What other types of leadership roles do women play in social media?
If I could add one item to your list it would be global citizen. I think women are using social media to share their unique experiences as “citizens of the world” that get around a lot of censorship and political oppression.
6) What types of leadership roles do you play in social media?
I am an advocate, educator, promoter, storyteller, thought leader, and global citizen.
7) What lessons have you learned as a leader in the digital space?
That everything I put out there is permanent and published. I must come from a place of integrity at all times. To see what I mean check out these videos — http://clearlyinvisiblebook.com/watch and these audios — http://clearlyinvisiblebook.com/listen.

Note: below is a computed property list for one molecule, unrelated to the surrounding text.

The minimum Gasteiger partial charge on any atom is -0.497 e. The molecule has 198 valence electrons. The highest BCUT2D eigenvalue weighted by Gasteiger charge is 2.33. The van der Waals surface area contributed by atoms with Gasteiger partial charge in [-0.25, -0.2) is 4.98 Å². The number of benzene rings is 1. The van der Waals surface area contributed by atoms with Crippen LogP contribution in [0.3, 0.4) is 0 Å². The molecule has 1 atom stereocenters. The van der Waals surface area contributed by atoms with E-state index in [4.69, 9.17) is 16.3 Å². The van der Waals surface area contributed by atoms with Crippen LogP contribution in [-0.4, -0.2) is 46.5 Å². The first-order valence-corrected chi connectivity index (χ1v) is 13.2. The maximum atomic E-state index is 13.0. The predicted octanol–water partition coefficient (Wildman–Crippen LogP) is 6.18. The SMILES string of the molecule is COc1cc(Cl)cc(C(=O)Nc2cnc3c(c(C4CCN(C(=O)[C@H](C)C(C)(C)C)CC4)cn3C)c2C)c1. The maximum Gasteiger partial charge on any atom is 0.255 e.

8) Do you have plans to expand your leadership roles in the digital space? If so, what are they?
Definitely! In addition to writing for sites like Huffington Post, Cultural Weekly, Truthdig and The Root, I’ve started my own blog as part of my new interactive website about my first book, Clearly Invisible. It is a content curation space for all news and updates involving the combination of racial passing and multiracial identities. I’m also co-editing Mixed Race 3.0, an e-book and web site about multiracial identities in the digital age. And I’m starting a curation site related to my second book Eminem: The Real Slim Shady that will go live on March 1, 2013. The Eminem site will encourage online conversations about race, rap, identity, spirituality, and social/economic entrepreneurship in the digital age. Hopefully Eminem himself will chime in too!
9) Who are your favorite social media women leaders and why?